[00:27:48] Okay, well then I’m gonna have to build the talk and I’m going to have to go through all the things. I’m gonna have to figure out how to do it. And, and even though when I’m giving the talk, I still might be talking out my ass a little bit. If you are asking me questions, I might give wrong answers. And I certainly did [00:28:00] early on, but as I got more into it, like I would know more and I would learn more.

[00:28:05] And I would actually like, by the end, I was like, no, I actually know quite a bit. About a lot of these different things. Um, but yeah, there are definitely times when absolutely I have to create a video or a presentation or do something I’m like, I’ve never touched this before and I don’t know necessarily what I’m doing and I don’t want people to hear that thing.

[00:28:26] Oh, Christina is like completely full of shit. And if I watch one of her videos, it’s, it’s like not good information. Cause that’s not true by the time it goes out, I feel very confident that for the audience I’m targeting and for what I’m doing, that it, it it’s a, it’s been fact checked. It’s been like, it’s, it’s had tech checks, it’s had other people go through it and I feel confident, but when I’ve agreed to take it on, I don’t know.

[00:28:49] You know, and it’s like, it’s very much a kind of a fake it till you make it, um, or barely make it type of thing.

[00:28:56] Jeff: Yeah,

[00:28:57] Christina: Yeah. I mean, sometimes I’m not like you will, or you won’t and that’s [00:29:00] always part of like, I guess the fun of it, like usually like my, my look, my life philosophy is that it’ll be okay. Probably.

[00:29:08] Right. Like, I’m sure that there’ll be scenarios where I wouldn’t, but I also, I guess for me I have like limits. Like I would not for instance, try to fake it till I make it and pilot a plane. Right? Like there, there, there, there are certain things that I would not take on because I’m like, okay, if I fuck up here, the it barely make it or don’t make it.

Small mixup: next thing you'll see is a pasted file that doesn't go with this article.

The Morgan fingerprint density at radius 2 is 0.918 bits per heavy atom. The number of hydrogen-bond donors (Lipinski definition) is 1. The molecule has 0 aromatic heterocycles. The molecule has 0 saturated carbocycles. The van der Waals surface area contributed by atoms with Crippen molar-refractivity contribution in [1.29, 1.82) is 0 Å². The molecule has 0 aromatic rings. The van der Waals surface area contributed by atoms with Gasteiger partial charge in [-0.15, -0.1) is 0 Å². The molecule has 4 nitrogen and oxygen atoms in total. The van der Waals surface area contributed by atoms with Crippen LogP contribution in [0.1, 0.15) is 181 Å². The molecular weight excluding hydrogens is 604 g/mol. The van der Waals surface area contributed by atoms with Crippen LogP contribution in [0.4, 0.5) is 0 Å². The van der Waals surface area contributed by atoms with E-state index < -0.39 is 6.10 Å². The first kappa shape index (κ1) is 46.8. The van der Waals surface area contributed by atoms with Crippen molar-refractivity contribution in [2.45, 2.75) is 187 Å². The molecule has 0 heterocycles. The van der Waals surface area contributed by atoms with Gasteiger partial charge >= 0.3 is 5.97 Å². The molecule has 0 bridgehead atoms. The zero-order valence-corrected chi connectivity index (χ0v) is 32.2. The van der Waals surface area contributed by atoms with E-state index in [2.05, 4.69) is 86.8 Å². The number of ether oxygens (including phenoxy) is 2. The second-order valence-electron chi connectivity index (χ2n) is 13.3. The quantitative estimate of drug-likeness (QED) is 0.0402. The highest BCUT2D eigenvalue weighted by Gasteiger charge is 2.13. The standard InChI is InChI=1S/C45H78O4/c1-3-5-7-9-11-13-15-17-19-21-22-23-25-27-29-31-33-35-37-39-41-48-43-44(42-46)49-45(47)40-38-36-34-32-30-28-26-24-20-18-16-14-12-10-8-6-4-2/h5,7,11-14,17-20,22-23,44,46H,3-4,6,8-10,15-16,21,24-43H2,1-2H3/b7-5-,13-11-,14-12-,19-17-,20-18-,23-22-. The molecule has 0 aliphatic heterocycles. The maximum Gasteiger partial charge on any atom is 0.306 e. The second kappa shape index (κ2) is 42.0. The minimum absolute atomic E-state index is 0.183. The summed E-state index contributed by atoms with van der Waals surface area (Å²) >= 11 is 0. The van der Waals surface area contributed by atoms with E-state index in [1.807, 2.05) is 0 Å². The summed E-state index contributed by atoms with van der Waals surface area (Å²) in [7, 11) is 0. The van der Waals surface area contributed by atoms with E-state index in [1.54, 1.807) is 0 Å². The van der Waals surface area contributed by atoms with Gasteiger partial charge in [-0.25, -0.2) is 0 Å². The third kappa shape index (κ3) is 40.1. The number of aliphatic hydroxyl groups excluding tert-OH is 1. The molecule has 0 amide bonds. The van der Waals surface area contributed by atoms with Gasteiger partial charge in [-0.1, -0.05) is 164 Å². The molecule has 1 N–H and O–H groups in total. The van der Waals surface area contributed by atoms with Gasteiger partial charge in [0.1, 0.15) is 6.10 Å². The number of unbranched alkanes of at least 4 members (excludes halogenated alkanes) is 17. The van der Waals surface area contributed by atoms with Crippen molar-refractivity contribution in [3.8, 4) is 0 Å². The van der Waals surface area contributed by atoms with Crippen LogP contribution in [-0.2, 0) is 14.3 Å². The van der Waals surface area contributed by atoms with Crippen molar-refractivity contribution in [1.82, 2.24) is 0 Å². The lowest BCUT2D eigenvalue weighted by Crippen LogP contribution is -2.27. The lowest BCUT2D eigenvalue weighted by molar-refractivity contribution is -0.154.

[00:29:27] Then there are real consequences. But for other stuff, like the worst that can happen is that I’m going to be embarrassed, maybe chastise and have to make a correction, but the world will not end. And

[00:29:38] Brett: ever, have you ever not made it, like, have you ever said I can do this knowing full well that you were going to have to figure out how to do it before you could do it and then not done it?

[00:29:51] Christina: Yeah.

[00:29:52] Brett: Okay.

[00:29:52] Christina: that’s, and that’s shitty. That sucks. And, and when you, when that, when that happens, that’s really shitty. I, once, uh, I, I volunteered to write a [00:30:00] program, um, cause it would have been a very simple uploader thing so that people could upload a certain asset. This was for a community thing we were doing, um, at a conference and I volunteered to write a uploader thing and I could have done it in another language, but I just decided, yeah, I can do it in.net.

[00:30:13] It won’t be that difficult, never written in Donna before. I didn’t like getting set up. If I’d had a little more time, I probably could have figured it out. Did I get it done in time? No, absolutely did not. And I had to kind of be like, yep. I had to kind of go back to the people and be like, yeah, I thought I could do this, but I can’t.